Correspondingly, there is a perfect perpetrator. Loner, stranger, unmarried, illiterate, sexually deprived, deviant young man with a criminal track record for robberies and such. Older or educated and urbane or married men with children or pious men or family elders of victims are exempt.
Victim-blaming is a regular way of resolving our cognitive dissonance. Ideologically, we think men in our society are respectful to women, albeit because they are the mothers, sisters, daughters of other men. In evidentiary terms, we see it is not true. We reconcile this by figuring that our society is respectful to women but then women do things provoking some people to misbehave and disturb the equilibrium, which must now be restored to go back to a society respectful to women. That the equilibrium itself is problematic is never raised.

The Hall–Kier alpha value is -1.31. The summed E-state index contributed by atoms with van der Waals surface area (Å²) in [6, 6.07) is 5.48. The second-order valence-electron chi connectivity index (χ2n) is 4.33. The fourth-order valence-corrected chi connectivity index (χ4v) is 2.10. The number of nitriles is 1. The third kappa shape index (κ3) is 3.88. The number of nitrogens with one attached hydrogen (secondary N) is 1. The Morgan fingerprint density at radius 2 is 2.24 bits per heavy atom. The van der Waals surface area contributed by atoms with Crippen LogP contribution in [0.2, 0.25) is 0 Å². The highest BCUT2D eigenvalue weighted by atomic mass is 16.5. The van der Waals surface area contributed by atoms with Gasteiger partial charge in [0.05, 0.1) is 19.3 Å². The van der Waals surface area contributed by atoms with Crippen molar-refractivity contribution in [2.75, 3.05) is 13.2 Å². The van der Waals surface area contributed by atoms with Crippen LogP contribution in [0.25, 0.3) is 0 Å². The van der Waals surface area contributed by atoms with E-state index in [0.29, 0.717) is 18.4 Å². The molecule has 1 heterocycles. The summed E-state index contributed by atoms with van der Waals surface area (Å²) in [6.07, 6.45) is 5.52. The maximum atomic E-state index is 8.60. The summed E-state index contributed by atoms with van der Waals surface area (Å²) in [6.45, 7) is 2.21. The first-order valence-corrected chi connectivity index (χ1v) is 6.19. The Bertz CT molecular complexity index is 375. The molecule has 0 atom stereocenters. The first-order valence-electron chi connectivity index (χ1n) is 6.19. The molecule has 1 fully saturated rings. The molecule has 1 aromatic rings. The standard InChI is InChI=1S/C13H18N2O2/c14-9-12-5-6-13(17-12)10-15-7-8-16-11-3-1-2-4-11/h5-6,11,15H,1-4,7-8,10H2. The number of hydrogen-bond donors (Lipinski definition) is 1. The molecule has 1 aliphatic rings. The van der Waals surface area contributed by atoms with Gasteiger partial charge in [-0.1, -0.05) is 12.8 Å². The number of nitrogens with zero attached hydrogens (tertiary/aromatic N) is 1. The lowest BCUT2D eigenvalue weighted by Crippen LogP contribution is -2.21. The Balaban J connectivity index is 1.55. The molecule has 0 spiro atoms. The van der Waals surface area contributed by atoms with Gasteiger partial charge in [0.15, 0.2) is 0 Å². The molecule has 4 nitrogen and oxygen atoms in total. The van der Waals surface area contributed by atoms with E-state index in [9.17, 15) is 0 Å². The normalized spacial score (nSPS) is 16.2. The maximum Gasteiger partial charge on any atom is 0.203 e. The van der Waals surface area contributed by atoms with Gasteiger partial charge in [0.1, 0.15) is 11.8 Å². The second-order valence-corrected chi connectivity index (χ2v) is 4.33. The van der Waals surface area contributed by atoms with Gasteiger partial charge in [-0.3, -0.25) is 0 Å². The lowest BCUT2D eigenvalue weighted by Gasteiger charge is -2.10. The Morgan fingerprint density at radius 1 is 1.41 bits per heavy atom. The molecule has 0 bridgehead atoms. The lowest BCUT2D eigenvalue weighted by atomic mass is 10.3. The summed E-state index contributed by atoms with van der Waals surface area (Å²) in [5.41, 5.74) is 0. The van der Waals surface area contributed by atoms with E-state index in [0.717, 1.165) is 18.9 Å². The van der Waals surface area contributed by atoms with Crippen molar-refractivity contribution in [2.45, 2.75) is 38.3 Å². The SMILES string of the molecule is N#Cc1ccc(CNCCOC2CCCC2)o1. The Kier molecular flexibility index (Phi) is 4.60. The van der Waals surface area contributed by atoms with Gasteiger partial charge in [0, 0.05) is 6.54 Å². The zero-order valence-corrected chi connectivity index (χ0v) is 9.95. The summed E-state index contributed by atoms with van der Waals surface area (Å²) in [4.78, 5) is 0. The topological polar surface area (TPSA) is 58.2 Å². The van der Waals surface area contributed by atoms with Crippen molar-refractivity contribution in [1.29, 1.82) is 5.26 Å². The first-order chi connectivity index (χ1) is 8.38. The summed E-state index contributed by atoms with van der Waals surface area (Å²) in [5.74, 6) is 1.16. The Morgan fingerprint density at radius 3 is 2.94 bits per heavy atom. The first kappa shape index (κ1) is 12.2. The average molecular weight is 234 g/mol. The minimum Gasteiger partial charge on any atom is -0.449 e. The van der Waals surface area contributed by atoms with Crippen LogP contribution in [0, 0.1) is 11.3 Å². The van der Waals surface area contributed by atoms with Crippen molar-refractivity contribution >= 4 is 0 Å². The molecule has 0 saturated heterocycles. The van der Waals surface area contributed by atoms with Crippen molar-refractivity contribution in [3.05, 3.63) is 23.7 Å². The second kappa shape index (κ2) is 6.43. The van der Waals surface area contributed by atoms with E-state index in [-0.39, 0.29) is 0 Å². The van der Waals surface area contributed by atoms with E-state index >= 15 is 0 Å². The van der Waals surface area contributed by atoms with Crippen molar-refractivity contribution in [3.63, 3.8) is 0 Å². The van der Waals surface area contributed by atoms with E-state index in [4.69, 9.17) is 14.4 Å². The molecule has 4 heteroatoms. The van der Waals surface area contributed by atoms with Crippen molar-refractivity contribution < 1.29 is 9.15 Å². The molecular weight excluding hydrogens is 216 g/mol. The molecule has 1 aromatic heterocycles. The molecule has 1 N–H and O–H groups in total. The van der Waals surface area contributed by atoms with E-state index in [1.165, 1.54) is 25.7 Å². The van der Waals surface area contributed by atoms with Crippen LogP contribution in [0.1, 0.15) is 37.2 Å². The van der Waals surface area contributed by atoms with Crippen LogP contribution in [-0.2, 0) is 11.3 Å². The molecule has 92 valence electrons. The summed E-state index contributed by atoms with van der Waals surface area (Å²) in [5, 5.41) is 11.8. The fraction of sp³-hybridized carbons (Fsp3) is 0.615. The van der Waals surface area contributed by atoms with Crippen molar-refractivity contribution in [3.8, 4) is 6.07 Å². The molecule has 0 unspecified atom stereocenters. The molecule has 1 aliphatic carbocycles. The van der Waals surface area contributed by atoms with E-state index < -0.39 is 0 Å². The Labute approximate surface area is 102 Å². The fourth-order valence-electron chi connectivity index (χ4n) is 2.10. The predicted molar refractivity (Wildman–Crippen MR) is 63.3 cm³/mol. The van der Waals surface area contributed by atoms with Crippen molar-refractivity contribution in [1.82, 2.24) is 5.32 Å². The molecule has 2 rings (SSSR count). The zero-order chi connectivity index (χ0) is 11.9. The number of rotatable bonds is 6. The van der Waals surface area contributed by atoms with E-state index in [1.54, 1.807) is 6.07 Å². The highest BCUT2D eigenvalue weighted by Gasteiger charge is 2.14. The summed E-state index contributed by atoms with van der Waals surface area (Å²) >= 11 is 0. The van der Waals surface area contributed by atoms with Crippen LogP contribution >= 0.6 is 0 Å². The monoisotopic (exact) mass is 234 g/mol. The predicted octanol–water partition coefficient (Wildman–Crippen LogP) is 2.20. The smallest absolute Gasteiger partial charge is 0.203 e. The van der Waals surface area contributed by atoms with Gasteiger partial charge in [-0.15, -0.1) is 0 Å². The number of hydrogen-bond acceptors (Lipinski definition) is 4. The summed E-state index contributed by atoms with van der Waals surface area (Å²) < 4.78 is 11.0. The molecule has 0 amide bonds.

There is a foundational belief that all public space is a male space. Women can access it if with a mahram [male protector] or dressed appropriately or out for the right reasons at the right time. Otherwise, they must pay a price for their transgressions, whether through sexual harassment and assault, or by making themselves available.